Conscientious Objectors in PrisonConscientious Objectors in Prison
A young man stands before the judge. The judge reads the sentence – “Six months hard labour!” – and bangs his gavel to dismiss the court. The young man is stunned. How could this happen, he wonders. His only “crime” was applying for conscientious objector status. Why was he, among thousands of other COs, singled out?
Although Canada, on the whole, treated conscientious objectors fairly and allowed them to do alternative service, a few served prison sentences as punishment for their beliefs. In Ontario, the historic peace churches made lists of sincere men who wanted to become COs. The judges in that province accepted the word of the churches. In the prairie provinces, on the other hand, each CO had to appear individually before a judge to explain his beliefs. Sometimes this hearing was brief. At other times, the judge did not believe the man's testimony. If the judge thought that a man was not sincere, the judge could deny him CO status and tell him to report to the military. Read a report
Henry H. Funk has one explanation for this.
“Now and then the judges would send one or two COs to jail. Totally unwarranted, these cases were really exercises in public relations in order to appease the public about us COs. While these individuals did not deserve prison, families which had to sacrifice their young men to the war effort were justifiably hurt that we COs were spared. So, there was perhaps some wisdom in this action of the judges.” [ASM , 138-153]
Sending the occasional CO to jail may have been necessary for political reasons or to intimidate potential COs, but in many ways it just proved that the jailed man was sincere in his beliefs. If he would rather spend six months or a year in jail breaking rocks than be in the army, it showed that he was not afraid to suffer for what he believed.
Even so, the experience was a hard one for the CO and his family. Judge Adamson singled out one CO, who doesn't want his name used.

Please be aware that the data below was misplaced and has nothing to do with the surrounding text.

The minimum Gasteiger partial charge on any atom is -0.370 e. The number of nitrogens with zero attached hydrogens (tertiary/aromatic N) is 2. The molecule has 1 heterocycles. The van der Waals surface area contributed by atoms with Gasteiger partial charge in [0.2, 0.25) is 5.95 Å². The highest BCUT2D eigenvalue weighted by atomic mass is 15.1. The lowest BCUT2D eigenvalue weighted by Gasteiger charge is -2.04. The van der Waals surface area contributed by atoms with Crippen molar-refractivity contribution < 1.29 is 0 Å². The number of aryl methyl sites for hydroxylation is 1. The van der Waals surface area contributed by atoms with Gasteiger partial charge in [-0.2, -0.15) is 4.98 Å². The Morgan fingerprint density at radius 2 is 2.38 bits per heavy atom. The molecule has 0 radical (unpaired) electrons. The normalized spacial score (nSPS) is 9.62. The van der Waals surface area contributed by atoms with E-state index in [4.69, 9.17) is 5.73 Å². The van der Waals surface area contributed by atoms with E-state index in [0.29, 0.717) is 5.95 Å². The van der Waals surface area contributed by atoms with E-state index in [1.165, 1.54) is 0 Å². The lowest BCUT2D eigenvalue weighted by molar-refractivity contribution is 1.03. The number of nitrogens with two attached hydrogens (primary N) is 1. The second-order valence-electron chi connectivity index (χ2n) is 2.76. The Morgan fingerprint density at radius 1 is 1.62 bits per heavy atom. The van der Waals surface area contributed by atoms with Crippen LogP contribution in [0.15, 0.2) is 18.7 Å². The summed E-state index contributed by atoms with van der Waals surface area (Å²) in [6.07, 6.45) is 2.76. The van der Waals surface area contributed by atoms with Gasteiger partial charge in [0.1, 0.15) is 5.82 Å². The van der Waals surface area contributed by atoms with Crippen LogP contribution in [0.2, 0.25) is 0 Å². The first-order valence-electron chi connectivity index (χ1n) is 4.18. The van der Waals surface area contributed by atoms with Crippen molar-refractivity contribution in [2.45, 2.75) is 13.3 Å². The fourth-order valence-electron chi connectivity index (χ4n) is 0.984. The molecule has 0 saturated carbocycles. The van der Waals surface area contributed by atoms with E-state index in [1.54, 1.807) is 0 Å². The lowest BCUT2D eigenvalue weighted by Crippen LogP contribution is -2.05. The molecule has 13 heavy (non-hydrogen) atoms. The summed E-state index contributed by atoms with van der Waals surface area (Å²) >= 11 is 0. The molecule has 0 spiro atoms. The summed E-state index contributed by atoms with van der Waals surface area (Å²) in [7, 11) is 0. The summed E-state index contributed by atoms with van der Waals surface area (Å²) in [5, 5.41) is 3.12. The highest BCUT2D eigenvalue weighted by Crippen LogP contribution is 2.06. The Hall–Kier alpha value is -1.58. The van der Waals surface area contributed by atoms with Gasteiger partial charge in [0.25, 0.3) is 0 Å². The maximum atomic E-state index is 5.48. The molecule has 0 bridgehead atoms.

“I was asked if I were a church member, whether I smoked and drank or went to dances. “What would I do if the Germans won the war and took away my possessions?” [the judge asked]. These questions and many others were not asked in a civil tone, but yelled at, as though Mr. Adamson were raging mad.”
The CO repeated that he didn't think war was right. Finally, Judge Adamson had had enough. If the CO wouldn't join the army, the judge said, he would have to go to jail. The CO refused to join the army and sealed his fate.
“The RCMP picked me up at home on a warrant signed by our local JP [Justice of the Peace]. [I] appeared before [the] JP in Dauphin [and] was remanded one week – that is locked up one week – before being sentenced. Sentence – 6 months hard labor.” [MHC, 1015-67]
At one time, the jail in Headingly, Manitoba, held over thirty COs. All believed that war and killing were wrong, no matter what the situation. One CO, who also doesn't want his name used, “felt one should contribute to the safety of the country but not through the shedding of blood.” The judge found this position unacceptable and sentenced him to six months in jail.
“Part time in Headingly and part time at Portage. At Headingly I worked in a shoe shop and at Portage on the farm which was more to my liking.”